Contaminants in and around the home FAQ
1. What are common sources of household exposure?
Chemical contaminants in the home can come from household items, building materials, or can be tracked in by people or pets. Some common sources include paint, pipes, flooring, furniture, electronics, food, water, pesticides, nearby soils, or from occupational exposures.
2. What can I do to limit my exposure?
For some contaminants there are simple actions that can be taken to limit your exposure and health risks. These include keeping surfaces clean and washing your hands frequently – household dust can contain various contaminants, so by keeping down dust, you can help limit exposure, especially for children.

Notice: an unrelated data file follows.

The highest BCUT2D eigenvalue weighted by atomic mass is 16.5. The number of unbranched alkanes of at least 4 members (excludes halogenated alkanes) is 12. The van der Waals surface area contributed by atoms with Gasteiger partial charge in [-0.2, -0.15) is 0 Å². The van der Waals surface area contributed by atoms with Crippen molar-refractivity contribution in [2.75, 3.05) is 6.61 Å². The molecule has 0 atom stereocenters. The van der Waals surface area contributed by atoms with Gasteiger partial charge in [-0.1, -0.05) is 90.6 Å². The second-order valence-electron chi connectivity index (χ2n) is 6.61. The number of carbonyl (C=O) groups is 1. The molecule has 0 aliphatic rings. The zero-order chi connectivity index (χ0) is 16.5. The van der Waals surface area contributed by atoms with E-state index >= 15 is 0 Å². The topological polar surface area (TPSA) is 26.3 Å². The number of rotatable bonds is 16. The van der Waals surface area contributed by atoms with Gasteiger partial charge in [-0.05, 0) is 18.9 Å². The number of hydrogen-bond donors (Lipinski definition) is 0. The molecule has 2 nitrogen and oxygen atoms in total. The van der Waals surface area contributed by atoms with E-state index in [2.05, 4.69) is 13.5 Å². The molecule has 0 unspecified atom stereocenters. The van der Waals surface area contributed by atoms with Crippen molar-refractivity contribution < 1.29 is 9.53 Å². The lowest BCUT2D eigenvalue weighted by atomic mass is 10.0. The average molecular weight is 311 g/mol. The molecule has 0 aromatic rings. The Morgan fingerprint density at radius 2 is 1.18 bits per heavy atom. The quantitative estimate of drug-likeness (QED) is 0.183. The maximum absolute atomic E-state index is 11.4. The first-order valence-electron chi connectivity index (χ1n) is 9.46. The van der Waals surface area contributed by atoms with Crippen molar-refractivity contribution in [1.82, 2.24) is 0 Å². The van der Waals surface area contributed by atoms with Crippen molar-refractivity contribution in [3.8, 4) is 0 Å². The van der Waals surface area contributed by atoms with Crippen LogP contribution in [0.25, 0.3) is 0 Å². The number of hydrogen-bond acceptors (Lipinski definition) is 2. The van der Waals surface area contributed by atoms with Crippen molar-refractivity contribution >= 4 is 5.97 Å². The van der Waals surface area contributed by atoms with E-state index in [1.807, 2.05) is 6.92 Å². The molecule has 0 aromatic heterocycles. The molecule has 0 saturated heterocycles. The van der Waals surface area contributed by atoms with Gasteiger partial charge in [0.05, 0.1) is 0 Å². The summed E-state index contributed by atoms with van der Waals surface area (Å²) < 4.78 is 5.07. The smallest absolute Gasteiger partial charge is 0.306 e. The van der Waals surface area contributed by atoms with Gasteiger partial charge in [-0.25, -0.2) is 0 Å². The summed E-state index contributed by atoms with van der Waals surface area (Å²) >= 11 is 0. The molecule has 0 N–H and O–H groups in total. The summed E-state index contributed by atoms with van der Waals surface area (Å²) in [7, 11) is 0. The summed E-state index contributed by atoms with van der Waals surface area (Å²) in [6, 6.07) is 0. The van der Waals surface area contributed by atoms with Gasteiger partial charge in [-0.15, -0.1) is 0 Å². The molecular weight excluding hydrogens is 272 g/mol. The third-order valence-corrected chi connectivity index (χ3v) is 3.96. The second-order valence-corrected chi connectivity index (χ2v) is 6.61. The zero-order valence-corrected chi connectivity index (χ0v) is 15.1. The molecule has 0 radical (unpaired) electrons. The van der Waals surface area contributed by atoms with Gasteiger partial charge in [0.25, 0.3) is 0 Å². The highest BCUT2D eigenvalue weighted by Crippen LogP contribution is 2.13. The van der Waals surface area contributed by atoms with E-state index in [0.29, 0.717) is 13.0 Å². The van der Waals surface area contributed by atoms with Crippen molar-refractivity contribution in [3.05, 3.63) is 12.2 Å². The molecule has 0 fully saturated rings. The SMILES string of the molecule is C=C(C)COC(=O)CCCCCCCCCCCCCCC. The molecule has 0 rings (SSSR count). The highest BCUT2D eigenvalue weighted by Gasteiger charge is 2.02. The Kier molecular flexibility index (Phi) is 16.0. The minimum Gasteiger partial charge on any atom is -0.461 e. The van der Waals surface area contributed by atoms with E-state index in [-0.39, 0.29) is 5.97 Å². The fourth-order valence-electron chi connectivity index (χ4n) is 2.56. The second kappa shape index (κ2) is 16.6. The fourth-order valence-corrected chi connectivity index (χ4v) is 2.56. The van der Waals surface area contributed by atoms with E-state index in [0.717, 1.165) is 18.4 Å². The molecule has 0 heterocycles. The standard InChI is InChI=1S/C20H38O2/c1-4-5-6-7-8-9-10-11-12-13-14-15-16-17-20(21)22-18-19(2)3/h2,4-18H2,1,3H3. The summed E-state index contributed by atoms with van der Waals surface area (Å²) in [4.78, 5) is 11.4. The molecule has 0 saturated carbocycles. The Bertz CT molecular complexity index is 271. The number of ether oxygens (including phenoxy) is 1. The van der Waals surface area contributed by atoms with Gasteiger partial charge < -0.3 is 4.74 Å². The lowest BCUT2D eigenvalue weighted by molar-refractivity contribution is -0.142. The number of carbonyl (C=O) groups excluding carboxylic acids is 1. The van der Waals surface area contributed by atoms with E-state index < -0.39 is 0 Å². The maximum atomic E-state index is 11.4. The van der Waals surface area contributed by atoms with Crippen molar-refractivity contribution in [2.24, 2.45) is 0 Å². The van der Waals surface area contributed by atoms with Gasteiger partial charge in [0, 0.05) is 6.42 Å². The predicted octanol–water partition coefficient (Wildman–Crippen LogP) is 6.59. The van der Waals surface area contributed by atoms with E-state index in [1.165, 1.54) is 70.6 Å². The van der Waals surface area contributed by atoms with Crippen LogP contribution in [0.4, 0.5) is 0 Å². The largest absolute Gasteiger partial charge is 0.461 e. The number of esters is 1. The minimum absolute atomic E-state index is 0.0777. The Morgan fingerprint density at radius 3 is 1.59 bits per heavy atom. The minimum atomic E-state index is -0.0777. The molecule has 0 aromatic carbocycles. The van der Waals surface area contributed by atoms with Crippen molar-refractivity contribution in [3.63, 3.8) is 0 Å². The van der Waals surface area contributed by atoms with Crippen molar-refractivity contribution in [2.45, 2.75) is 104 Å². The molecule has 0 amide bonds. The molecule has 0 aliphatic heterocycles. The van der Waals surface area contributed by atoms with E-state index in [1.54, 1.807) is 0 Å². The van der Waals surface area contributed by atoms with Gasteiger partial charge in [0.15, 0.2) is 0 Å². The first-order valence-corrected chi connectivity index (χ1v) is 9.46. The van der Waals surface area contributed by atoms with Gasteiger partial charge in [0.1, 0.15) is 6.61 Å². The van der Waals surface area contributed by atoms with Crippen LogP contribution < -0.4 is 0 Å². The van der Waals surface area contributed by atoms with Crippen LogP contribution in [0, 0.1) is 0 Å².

Just note that cleaning and hand washing can help limit exposure, but they cannot eliminate the risk entirely. Removing health hazards like lead paint and asbestos will be more helpful in the long run, but this type of remediation must be done by trained and certified professionals. If done wrong, remediation can actually increase exposure.
Also, bigger changes like remediating lead-based paint or choosing less toxic flooring options are easier to go about if you have the financial resources and especially if you own your home. Renters and low-income homeowners are less equipped and empowered to remediate household contaminant hazards.